The uprising of loneliness & how to reconnectSep 29, 2023
The inaugural State of the Nation report into Social Connections reveals almost one in three adult Australians say they are lonely, with one in six reporting severe loneliness.
With two years of restricted social connection across the pandemic, as well as the increase of social media use, many adults are feeling lonelier than ever. This is especially true for young people and middle aged people, with 22% of 18-24 year olds reporting often/always feeling lonely, and 18% of 45-54 year olds saying they often/always feeling lonely.
Loneliness doesn’t take just one form. Some people are feeling physically lonely, and do not believe they have strong connections to lean on. Others are feeling emotionally lonely within their relationships, households and communities, where there is an emotional disconnect of understanding and connection.
If you are feeling lonely, here are a few ways you can reconnect:
1. Get involved with a community
Community is defined by the condition of sharing or having certain attitudes and interests in common. When you are involved in a community that makes you feel seen, understood and valued, this sense of belonging has a significant, positive impact on your mental health.
How to start:
- Write down a list of your interests or activities you want to take part in. This could be anything from cold water swimming, running, painting, singing, meditating, reading, gardening or hiking.
- Now use google search, instagram or meetup.com to search for like-minded groups of people. Remember, the first step is putting yourself out there!
- Once you’ve found a group that resonates with you, continuously show up and become a familiar face. Connections take time and investment, so be present and actively engage in conversation.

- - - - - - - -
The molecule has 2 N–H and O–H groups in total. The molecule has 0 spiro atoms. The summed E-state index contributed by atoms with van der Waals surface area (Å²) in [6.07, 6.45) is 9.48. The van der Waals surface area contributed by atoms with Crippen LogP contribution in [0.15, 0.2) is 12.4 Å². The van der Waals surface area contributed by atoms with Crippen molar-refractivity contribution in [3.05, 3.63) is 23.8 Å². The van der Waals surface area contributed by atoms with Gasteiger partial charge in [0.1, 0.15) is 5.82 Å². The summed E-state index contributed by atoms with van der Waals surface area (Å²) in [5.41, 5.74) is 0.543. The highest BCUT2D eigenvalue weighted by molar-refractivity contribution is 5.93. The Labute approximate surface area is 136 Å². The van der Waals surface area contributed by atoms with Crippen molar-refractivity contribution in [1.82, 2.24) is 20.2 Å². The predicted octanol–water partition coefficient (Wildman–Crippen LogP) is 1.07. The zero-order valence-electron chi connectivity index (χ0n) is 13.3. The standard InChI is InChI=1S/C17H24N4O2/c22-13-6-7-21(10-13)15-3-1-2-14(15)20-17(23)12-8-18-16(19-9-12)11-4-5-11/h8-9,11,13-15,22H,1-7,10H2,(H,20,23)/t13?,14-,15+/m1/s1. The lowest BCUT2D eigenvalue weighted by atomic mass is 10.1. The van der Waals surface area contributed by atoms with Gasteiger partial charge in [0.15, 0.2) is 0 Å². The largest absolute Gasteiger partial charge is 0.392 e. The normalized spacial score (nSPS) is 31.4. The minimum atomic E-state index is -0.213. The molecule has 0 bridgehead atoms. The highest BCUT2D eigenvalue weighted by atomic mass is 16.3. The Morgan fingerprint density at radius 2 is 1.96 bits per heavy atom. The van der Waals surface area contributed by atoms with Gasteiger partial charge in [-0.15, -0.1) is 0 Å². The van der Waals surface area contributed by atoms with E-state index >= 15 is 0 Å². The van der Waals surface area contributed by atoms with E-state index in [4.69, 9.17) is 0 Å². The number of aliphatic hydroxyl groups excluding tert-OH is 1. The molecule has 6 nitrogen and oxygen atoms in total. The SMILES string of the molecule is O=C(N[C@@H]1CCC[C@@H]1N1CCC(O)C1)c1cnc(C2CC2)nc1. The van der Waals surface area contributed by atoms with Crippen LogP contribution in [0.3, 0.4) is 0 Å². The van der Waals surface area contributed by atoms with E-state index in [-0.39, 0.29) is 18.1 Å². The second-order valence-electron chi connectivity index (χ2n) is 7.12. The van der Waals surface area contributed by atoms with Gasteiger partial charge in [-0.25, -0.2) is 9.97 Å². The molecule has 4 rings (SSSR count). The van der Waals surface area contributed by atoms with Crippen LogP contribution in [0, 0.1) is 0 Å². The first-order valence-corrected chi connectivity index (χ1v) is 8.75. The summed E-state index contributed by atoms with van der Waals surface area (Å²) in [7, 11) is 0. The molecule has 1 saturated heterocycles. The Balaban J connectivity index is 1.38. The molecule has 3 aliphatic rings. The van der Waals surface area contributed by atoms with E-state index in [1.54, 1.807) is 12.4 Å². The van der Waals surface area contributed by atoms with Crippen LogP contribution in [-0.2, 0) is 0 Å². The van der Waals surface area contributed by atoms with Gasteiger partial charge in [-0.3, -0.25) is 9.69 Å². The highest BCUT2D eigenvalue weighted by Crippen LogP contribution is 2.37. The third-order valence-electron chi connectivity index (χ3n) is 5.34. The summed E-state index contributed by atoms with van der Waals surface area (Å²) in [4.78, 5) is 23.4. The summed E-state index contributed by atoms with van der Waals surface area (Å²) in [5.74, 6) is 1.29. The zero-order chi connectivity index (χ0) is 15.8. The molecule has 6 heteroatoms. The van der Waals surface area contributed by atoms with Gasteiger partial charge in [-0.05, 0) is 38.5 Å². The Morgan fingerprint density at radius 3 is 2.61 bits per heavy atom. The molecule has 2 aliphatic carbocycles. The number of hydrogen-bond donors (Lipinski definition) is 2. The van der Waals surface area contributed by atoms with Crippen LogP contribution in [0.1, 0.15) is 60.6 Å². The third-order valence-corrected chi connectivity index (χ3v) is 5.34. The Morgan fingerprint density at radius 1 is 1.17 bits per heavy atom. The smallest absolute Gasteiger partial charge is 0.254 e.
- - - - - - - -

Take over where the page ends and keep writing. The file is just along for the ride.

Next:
*Bonus: When taking part of a fitness group such as a run club, you enhance the ability to connect through the release of good feeling hormones when you exercise.
2. Rekindle an old friendship
Sometimes it’s our own ego preventing us from reconnecting with old friends. Reflect on past relationships and think about which connections uplifted you! Write down a few names, then open up communication again. You could start with a simple text, such as ‘Hey, how have you been?’ or give them a call.
3. Take a class
Is there something you’ve always wanted to learn? A new language, the guitar, or maybe you want to take a pottery class? Do some research and find out what classes are near you. Learning in a group environment is a powerful way to make new connections as it cultivates presence, playfulness and fun.
When you volunteer for a cause you care about, you not only take the focus away from yourself, you also feel a heightened sense of purpose and meaning, which can make you far more open to meeting new people.
If you struggle with social anxiety or feel overwhelmed and nervous when meeting new people, consider doing a short meditation before engaging in social activities. This will help reduce feelings of stress and anxiety and help you go into new environments feeling grounded and open to receiving.
Social connection and feeling a part of something bigger than yourself, is one of, if not the most powerful way to boost your mental health. Keep in mind, when making new friends it can sometimes take time, the key is to be open to everyone. The more you give out, the more you get. So go into it with love, compassion and empathy for others and for yourself.